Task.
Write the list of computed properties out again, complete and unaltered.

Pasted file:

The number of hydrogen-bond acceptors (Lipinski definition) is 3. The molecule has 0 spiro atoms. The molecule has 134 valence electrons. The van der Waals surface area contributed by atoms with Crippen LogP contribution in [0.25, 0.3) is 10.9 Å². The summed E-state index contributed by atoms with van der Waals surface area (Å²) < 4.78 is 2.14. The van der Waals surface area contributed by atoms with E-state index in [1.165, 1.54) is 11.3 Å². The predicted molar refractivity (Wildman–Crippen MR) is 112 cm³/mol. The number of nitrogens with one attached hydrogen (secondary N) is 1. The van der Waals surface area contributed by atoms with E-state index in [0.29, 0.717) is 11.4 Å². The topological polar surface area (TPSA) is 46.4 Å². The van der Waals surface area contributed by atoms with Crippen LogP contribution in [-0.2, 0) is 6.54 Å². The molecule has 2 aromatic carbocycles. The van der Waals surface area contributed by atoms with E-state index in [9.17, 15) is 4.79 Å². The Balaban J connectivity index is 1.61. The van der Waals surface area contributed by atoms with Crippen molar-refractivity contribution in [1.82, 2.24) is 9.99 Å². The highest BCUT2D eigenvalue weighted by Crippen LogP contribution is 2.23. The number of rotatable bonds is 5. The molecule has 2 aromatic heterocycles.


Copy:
The number of hydrogen-bond acceptors (Lipinski definition) is 3. The molecule has 0 spiro atoms. The molecule has 134 valence electrons. The van der Waals surface area contributed by atoms with Crippen LogP contribution in [0.25, 0.3) is 10.9 Å². The summed E-state index contributed by atoms with van der Waals surface area (Å²) < 4.78 is 2.14. The van der Waals surface area contributed by atoms with E-state index in [1.165, 1.54) is 11.3 Å². The predicted molar refractivity (Wildman–Crippen MR) is 112 cm³/mol. The number of nitrogens with one attached hydrogen (secondary N) is 1. The van der Waals surface area contributed by atoms with E-state index in [0.29, 0.717) is 11.4 Å². The topological polar surface area (TPSA) is 46.4 Å². The van der Waals surface area contributed by atoms with Crippen LogP contribution in [-0.2, 0) is 6.54 Å². The molecule has 2 aromatic carbocycles. The van der Waals surface area contributed by atoms with E-state index in [9.17, 15) is 4.79 Å². The Balaban J connectivity index is 1.61. The van der Waals surface area contributed by atoms with Crippen molar-refractivity contribution in [1.82, 2.24) is 9.99 Å². The highest BCUT2D eigenvalue weighted by Crippen LogP contribution is 2.23. The number of rotatable bonds is 5. The molecule has 2 aromatic heterocycles.